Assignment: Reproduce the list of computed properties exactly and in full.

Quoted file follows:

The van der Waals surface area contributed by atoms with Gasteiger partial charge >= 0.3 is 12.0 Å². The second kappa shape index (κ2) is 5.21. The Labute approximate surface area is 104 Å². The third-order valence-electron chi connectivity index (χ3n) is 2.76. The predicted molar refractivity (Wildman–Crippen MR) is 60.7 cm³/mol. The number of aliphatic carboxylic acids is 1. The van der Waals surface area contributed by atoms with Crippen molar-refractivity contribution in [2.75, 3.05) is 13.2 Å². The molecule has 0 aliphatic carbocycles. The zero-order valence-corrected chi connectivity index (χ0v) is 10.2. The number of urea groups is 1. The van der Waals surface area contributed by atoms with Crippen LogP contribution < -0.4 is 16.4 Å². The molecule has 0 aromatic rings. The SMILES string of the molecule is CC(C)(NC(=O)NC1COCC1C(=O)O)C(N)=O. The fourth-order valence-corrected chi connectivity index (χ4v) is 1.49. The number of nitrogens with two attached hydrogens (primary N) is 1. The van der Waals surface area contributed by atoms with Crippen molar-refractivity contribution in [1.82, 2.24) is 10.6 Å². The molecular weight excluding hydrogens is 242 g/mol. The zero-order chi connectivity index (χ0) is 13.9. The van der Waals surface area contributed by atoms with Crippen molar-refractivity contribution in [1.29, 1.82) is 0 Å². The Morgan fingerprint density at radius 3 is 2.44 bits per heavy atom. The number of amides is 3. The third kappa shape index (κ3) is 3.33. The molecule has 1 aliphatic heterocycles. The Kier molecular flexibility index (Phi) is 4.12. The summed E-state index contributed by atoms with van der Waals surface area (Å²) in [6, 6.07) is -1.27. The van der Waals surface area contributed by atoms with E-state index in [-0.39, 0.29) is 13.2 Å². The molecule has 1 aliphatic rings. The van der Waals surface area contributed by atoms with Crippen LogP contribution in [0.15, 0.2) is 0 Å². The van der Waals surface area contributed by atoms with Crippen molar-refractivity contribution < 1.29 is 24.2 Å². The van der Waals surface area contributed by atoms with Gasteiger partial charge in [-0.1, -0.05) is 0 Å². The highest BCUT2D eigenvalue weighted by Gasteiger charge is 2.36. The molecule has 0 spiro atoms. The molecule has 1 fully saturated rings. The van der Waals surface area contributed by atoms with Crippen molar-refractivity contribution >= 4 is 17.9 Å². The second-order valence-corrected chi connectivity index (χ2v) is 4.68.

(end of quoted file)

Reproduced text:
The van der Waals surface area contributed by atoms with Gasteiger partial charge >= 0.3 is 12.0 Å². The second kappa shape index (κ2) is 5.21. The Labute approximate surface area is 104 Å². The third-order valence-electron chi connectivity index (χ3n) is 2.76. The predicted molar refractivity (Wildman–Crippen MR) is 60.7 cm³/mol. The number of aliphatic carboxylic acids is 1. The van der Waals surface area contributed by atoms with Crippen molar-refractivity contribution in [2.75, 3.05) is 13.2 Å². The molecule has 0 aliphatic carbocycles. The zero-order valence-corrected chi connectivity index (χ0v) is 10.2. The number of urea groups is 1. The van der Waals surface area contributed by atoms with Crippen LogP contribution < -0.4 is 16.4 Å². The molecule has 0 aromatic rings. The SMILES string of the molecule is CC(C)(NC(=O)NC1COCC1C(=O)O)C(N)=O. The fourth-order valence-corrected chi connectivity index (χ4v) is 1.49. The number of nitrogens with two attached hydrogens (primary N) is 1. The van der Waals surface area contributed by atoms with Crippen molar-refractivity contribution in [1.82, 2.24) is 10.6 Å². The molecular weight excluding hydrogens is 242 g/mol. The zero-order chi connectivity index (χ0) is 13.9. The van der Waals surface area contributed by atoms with Crippen molar-refractivity contribution in [1.29, 1.82) is 0 Å². The Morgan fingerprint density at radius 3 is 2.44 bits per heavy atom. The number of amides is 3. The third kappa shape index (κ3) is 3.33. The molecule has 1 aliphatic heterocycles. The Kier molecular flexibility index (Phi) is 4.12. The summed E-state index contributed by atoms with van der Waals surface area (Å²) in [6, 6.07) is -1.27. The van der Waals surface area contributed by atoms with E-state index in [-0.39, 0.29) is 13.2 Å². The molecule has 1 aliphatic rings. The van der Waals surface area contributed by atoms with Crippen LogP contribution in [0.15, 0.2) is 0 Å². The van der Waals surface area contributed by atoms with Crippen molar-refractivity contribution < 1.29 is 24.2 Å². The van der Waals surface area contributed by atoms with Gasteiger partial charge in [-0.1, -0.05) is 0 Å². The highest BCUT2D eigenvalue weighted by Gasteiger charge is 2.36. The molecule has 0 spiro atoms. The molecule has 1 fully saturated rings. The van der Waals surface area contributed by atoms with Crippen molar-refractivity contribution >= 4 is 17.9 Å². The second-order valence-corrected chi connectivity index (χ2v) is 4.68.